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  36. I think I'm developing into a plotter. Kind of like learning to ride a bike, when I was first learning I would wobble all over the street trying to go in a straight line (including a painful face plant in the pavement), but once I got the hang of it I could ride in a straight line, as quickly or as slowly as I wanted.
    You've given me a lot to think about. Thanks

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  37. I'd like to throw my name in the hat, please.

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  38. Name. Hat. You know the drill. Too busy plotting for further comment.

    DiDi

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  39. I seem to be a strange combinations of pantser and plotter. I write a handful of chapters (not necessarily from the beginning or in any order), get a feel from the story and the characters, then I sit down and do some plotting about where I think it needs to go. By the time I doing any plotting I usually have a general idea of the beginning and where the characters will end up, plus a few key points along the way, but I need to plot from point to point. It's like I'm drawing myself a map to get somewhere, but if anything shiny catches my eye along the way I'll stop to investigate.

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  40. Throwing my name in!

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  41. Hmm, while I'm an instinctive cook (when I cook) and my family largely hates what I do cause I'm a "reformed" vegetarian, when I write, I plot.

    I don't work from theme as you did in your example because I often don't realize the theme until the story is laid out for me. But I've realized that my outline is in many ways like the first draft of a pantser. It can be up to 15k (the largest so far I believe) and contains little snippets of the story but in a form where I can rearrange elements and ensure that each character is used to his or her fullest. The sort of intertwining subplots for example are often what I discover through the outline when I ask questions like, "How does she get here?"

    Anyway, interesting article. It obviously got me thinking :).

    Thanks,
    Margaret

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  42. Oh my, I am such a pantser and I hate every minute of it. I would love to be a plotter. I am one of those that writes papers without the outline, I could never figure it out or its purpose.

    I love the way you describe the plot and subplots. I have read so many books trying to get it. And you made me see it in a few paragraphs. Wow!

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  43. Anonymous3:44 AM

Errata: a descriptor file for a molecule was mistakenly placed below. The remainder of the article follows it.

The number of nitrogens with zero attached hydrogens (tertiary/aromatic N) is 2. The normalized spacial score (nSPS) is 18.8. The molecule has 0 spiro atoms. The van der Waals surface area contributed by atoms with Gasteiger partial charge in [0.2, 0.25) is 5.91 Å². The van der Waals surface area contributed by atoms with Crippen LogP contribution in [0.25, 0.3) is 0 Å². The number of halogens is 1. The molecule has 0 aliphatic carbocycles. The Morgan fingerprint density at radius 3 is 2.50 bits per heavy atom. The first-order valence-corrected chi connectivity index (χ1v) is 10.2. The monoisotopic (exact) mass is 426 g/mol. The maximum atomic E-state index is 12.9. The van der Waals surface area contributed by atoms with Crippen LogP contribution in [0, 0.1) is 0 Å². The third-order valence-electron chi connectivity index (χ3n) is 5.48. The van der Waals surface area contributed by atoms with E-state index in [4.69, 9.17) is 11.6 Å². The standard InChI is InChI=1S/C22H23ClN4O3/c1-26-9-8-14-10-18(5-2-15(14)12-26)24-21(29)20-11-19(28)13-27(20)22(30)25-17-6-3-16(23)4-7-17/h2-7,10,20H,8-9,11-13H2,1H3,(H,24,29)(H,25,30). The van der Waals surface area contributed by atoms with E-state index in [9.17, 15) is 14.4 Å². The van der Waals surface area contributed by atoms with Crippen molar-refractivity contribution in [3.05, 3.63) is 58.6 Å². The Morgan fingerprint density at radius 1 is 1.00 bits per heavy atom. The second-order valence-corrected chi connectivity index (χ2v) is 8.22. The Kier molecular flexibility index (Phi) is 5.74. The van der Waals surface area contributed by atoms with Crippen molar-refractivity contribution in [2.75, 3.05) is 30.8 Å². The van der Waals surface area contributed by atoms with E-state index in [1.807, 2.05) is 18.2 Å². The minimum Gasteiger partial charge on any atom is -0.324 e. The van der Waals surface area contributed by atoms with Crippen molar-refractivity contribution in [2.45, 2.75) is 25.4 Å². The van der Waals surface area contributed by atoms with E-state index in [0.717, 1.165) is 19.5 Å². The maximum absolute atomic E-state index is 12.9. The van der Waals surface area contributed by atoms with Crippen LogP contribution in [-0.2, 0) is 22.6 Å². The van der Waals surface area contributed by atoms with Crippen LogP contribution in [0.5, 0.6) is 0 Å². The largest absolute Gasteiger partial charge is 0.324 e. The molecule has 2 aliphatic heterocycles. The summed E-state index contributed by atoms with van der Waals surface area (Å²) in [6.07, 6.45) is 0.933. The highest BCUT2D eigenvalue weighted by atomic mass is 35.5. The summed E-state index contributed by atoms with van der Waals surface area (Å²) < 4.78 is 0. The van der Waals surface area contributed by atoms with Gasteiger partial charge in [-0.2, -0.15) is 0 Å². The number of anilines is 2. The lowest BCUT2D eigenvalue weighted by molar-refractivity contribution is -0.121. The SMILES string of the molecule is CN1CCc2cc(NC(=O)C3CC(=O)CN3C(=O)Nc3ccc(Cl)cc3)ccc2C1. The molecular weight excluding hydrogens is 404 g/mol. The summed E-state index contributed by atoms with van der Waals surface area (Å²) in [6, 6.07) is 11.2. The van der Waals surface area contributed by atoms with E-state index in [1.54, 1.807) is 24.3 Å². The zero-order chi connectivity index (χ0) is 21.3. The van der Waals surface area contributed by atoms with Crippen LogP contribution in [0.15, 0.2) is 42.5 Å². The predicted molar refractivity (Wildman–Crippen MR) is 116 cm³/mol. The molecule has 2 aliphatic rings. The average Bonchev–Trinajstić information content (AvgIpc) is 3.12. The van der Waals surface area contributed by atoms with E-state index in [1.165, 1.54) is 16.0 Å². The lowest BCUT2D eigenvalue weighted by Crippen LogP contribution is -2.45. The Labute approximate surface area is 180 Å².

Wow...awesome post. Somebody should forward a copy to LKH, a panster in serious need of a plot (that isn't upstaged by a subplot). Directional plot and emotional connection are probably the two most important elements for me as a reader. -dl

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  44. Great post! The plotting any story is so important. Please throw my name into the hat and thanks.

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  45. Adele Dawn4:12 AM

    Just came by to check out the Workshop and would like to be tossed in the hat.

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  46. I'd say I was a converted pantster. I don't do detailed plots, but I DO plot a little. A very little, but it is plotting of sorts (a shoe box full of index cards and an old Sasco calender covered in coloured post-it notes). Occasionally, I lose the plot.... literally. I put the box to one side and it disappears into the morass of crap that is my study...

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  47. Fantastic workshop Lynn. Thanks so much.

    I usually see the majority of my stories in my head like a movie.

    There may be areas which are ot as clear as others. And it is for these areas I will plot.

    I've also noticed many of my stories will come out of the worldbuilding I do.

    Does anyone else have that experience?

    I'm throwing my hat in.

    Siana

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  48. I've never been good at coming up with a plot. I think it comes of having one of the most boring lives ever. The problem is, even when life gets "exciting", the plots I get are much too autobiographical. No one wants to read about a semi-defrocked pastor.

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  49. << laubaineworld said...
    I've also noticed many of my stories will come out of the worldbuilding I do.

    Does anyone else have that? >>

    Many of my subplots do. For me a main character shows up with some odd and dangerous situation going on.

    Thanks for the great workshop! I wish I had more time to interact.

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  50. Great workshop! Congrats to the winners! Would like to toss myname in the hat.

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  51. Tamith12:57 PM